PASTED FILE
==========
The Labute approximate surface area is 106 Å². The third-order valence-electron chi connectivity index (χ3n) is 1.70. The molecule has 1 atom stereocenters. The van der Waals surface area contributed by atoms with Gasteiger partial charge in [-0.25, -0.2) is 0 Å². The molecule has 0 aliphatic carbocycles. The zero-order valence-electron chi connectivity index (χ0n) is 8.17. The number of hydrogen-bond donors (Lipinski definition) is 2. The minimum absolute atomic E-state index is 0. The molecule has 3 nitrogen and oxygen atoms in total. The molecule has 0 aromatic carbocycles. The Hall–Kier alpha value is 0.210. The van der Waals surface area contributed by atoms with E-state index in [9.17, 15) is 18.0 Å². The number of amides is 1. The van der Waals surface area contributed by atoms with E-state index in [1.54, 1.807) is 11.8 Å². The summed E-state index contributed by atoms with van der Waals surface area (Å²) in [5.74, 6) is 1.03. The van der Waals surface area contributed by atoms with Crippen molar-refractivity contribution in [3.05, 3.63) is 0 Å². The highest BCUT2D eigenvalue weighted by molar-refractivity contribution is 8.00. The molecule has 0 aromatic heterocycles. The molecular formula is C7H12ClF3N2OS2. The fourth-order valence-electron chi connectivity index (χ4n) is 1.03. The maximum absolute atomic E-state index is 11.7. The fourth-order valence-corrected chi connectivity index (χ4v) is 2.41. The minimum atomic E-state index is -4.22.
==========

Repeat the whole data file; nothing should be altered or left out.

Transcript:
The Labute approximate surface area is 106 Å². The third-order valence-electron chi connectivity index (χ3n) is 1.70. The molecule has 1 atom stereocenters. The van der Waals surface area contributed by atoms with Gasteiger partial charge in [-0.25, -0.2) is 0 Å². The molecule has 0 aliphatic carbocycles. The zero-order valence-electron chi connectivity index (χ0n) is 8.17. The number of hydrogen-bond donors (Lipinski definition) is 2. The minimum absolute atomic E-state index is 0. The molecule has 3 nitrogen and oxygen atoms in total. The molecule has 0 aromatic carbocycles. The Hall–Kier alpha value is 0.210. The van der Waals surface area contributed by atoms with E-state index in [9.17, 15) is 18.0 Å². The number of amides is 1. The van der Waals surface area contributed by atoms with E-state index in [1.54, 1.807) is 11.8 Å². The summed E-state index contributed by atoms with van der Waals surface area (Å²) in [5.74, 6) is 1.03. The van der Waals surface area contributed by atoms with Crippen molar-refractivity contribution in [3.05, 3.63) is 0 Å². The highest BCUT2D eigenvalue weighted by molar-refractivity contribution is 8.00. The molecule has 0 aromatic heterocycles. The molecular formula is C7H12ClF3N2OS2. The fourth-order valence-electron chi connectivity index (χ4n) is 1.03. The maximum absolute atomic E-state index is 11.7. The fourth-order valence-corrected chi connectivity index (χ4v) is 2.41. The minimum atomic E-state index is -4.22.